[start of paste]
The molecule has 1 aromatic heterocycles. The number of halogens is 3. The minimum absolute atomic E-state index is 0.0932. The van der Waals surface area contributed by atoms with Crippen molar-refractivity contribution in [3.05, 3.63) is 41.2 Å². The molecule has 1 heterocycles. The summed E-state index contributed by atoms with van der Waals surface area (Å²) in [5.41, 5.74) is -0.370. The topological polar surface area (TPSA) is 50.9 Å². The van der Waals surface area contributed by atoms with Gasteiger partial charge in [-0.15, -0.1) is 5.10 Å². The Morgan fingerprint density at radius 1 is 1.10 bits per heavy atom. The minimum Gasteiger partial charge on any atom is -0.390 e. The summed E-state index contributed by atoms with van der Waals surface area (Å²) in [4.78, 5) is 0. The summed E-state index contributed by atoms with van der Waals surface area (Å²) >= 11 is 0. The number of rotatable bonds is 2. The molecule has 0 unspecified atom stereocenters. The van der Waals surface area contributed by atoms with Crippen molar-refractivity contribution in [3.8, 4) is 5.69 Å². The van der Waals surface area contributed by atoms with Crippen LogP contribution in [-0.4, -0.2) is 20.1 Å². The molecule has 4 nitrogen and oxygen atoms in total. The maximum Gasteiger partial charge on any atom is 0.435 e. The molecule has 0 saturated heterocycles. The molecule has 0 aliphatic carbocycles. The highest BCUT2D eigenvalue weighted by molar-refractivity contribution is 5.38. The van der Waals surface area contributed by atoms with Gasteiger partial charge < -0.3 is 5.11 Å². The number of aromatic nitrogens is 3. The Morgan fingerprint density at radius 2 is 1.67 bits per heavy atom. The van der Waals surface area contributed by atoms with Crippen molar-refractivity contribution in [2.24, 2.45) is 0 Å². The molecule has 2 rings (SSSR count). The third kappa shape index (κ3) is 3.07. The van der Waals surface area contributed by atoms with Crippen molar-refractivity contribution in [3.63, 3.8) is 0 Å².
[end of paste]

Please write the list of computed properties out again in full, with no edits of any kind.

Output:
The molecule has 1 aromatic heterocycles. The number of halogens is 3. The minimum absolute atomic E-state index is 0.0932. The van der Waals surface area contributed by atoms with Crippen molar-refractivity contribution in [3.05, 3.63) is 41.2 Å². The molecule has 1 heterocycles. The summed E-state index contributed by atoms with van der Waals surface area (Å²) in [5.41, 5.74) is -0.370. The topological polar surface area (TPSA) is 50.9 Å². The van der Waals surface area contributed by atoms with Gasteiger partial charge in [-0.15, -0.1) is 5.10 Å². The Morgan fingerprint density at radius 1 is 1.10 bits per heavy atom. The minimum Gasteiger partial charge on any atom is -0.390 e. The summed E-state index contributed by atoms with van der Waals surface area (Å²) in [4.78, 5) is 0. The summed E-state index contributed by atoms with van der Waals surface area (Å²) >= 11 is 0. The number of rotatable bonds is 2. The molecule has 0 unspecified atom stereocenters. The van der Waals surface area contributed by atoms with Crippen molar-refractivity contribution in [3.8, 4) is 5.69 Å². The van der Waals surface area contributed by atoms with Crippen LogP contribution in [-0.4, -0.2) is 20.1 Å². The molecule has 4 nitrogen and oxygen atoms in total. The maximum Gasteiger partial charge on any atom is 0.435 e. The molecule has 0 saturated heterocycles. The molecule has 0 aliphatic carbocycles. The highest BCUT2D eigenvalue weighted by molar-refractivity contribution is 5.38. The van der Waals surface area contributed by atoms with Gasteiger partial charge < -0.3 is 5.11 Å². The number of aromatic nitrogens is 3. The Morgan fingerprint density at radius 2 is 1.67 bits per heavy atom. The van der Waals surface area contributed by atoms with Crippen molar-refractivity contribution in [2.24, 2.45) is 0 Å². The molecule has 2 rings (SSSR count). The third kappa shape index (κ3) is 3.07. The van der Waals surface area contributed by atoms with Crippen molar-refractivity contribution in [3.63, 3.8) is 0 Å².